scottish teachers - coukd you give me your opinions on the curriculum for excellence please

(9 Posts)
snowmummy Sat 02-Nov-13 10:57:01

We are considering relocating to Scotland with our 3 children and so I'm researching the education system. I would really like to know what the teacher and parent view on of the curriculum for excellence is?

meala Sat 02-Nov-13 11:13:33

Poorly thought out and incoherent. There are opportunities for things to be great but also, the lack of detail makes it possible for things to be skimmed over. You can read all of the experiences and outcomes on the education scotland website.

It allows individual schools to tailor teaching to their own circumstances which is hood in theory but means that there will be huge variations in what is taught in different schools, local authorities etc.

For the new exams, there has been very little guidance available to schools and I am concerned that only the highest levels of exam s will be externally assessed. National 4 will be completely assessed in school with school produced materials. I feel this could lead to a lack of confidence from employers about the credibility of the qualification.

Terrible. It has not been given enough funding for schools to be confident in implementing it.
It has a lot of potential as an idea but in practice is too vague. There are huge differences in the ways different schools are tackling it and teachers are unsure of what is best.
It is interesting that CfE is based on a system that Australia has now abandoned.

snowmummy Sat 02-Nov-13 11:45:43

Thanks for your replies. What's your opinion on how it compares to the English system?

snowmummy Sat 02-Nov-13 17:50:48

Bump

ItsAllGoingToBeFine Sat 02-Nov-13 17:57:59

I was involved very early on in implementing it in an educational /non school context.

It seems pretty comprehensive (I'm sure it's online if you want a read). The issue for some is that while there are themes that should be covered it is very much up to the educator on how it is delivered.

The Scottish education system is very different to the English one, and not just because of the C of E.

Education with the curriculum starts at 3 in preschool. P1 at age 5ish, to P7 then S1-S6

No sats.
No free schools.
No academies.
No grammars..
No OFSTED.

If you live in catchment you are guaranteed a place, most people go to their local schools.

Euphemia Wed 06-Nov-13 07:05:22

I've found it very liberating in terms of my freedom to teach what I want, how I want. Teachers in England seem terribly hamstrung.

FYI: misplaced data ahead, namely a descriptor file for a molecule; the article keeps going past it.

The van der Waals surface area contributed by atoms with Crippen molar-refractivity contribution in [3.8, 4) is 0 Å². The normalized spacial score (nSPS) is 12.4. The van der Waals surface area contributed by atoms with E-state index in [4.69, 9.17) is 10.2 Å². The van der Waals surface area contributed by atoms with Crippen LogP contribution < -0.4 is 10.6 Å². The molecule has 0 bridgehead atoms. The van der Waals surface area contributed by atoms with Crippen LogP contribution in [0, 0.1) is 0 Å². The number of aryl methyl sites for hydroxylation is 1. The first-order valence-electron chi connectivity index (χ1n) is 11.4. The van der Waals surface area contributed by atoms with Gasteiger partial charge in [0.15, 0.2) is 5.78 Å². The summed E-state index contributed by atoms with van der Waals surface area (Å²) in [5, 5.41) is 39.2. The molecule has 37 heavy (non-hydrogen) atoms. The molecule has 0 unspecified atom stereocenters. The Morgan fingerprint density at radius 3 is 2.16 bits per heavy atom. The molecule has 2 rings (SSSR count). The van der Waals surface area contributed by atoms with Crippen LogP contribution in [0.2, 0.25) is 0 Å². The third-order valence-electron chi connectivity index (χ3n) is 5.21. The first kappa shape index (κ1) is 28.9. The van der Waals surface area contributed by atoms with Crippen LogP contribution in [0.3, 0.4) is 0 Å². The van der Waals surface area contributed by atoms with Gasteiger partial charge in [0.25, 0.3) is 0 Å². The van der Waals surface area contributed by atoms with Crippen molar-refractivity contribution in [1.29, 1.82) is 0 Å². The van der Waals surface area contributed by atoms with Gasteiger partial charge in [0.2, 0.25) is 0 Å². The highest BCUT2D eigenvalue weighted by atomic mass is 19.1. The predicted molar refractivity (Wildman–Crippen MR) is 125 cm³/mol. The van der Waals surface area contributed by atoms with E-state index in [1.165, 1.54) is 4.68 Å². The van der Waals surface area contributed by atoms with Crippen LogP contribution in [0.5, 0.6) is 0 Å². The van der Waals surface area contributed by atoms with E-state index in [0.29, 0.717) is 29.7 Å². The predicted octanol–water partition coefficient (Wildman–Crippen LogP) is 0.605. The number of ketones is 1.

I do worry about time wasted in schools and local authorities interpreting the Es & Os. I've worked in three council areas and in each one the same work has been repeated creating plans for language, maths, etc.

Ingrid1964 Thu 26-Dec-13 01:04:41

in reply to snowbunny.............I teach Chemistry in the Scottish state system. It is fair to say there are significant issues with the implementation of CfE and the assessment is a bit of a dog's dinner. However, I remain a fan....at the end of the day my fourth year Chemists are way ahead of any standard grade cohort I have taught ...... they know more Chemistry, they have greater independence of learning, are able to think for themselves and have a far greater understanding of the scientific method than their predecessors. National 5 is, in my view, considerably more demanding than standard grade or GCSE and my only disappointment, is that the SQA failed to follow through with the new CfE Higher Chemistry. Having said this, the new CfE Higher Physics and Biology are considerably more demanding than the old Highers....Physics because of the sophisticated content (the SQA have added the standard model + relativity) and Biology because of the sheer depth and breadth of coverage. National 5 is a credible and demanding standard, but I think National 4, which is internally assessed, will end up not being worth the paper it is written on. If your children are on the National 5 stream leading onto Higher, then you should have no concerns.

isthereanynameavailable Thu 26-Dec-13 01:26:12

May I ask the ages of your children?

Although not a school teacher, I am an EYECO (nursery nurse in old language) and have been involved with CfE for a number of years in a number of different capacities.

I think that the potential for CfE in Early Years and Primary School is tremendous, however it is poorly funded in places.

As a parent of ds1 (aged 10) and ds2 (ages 7 and with ASN) I feel that ds1 has not learnt some of the basics as well as he should have. For example I don't think that the chanting of times tables is always a bad thing, but I realise that there are other ways to learn that may suit other children better.

For ds2 I think that CfE has been excellent. He is in mainstream but is able to learn at his own pace and is not under pressure to keep up with the rest of the class and is judged on his own merits.

Overall, I believe that the Scottish education system is better than the English system, religious segregation apart.

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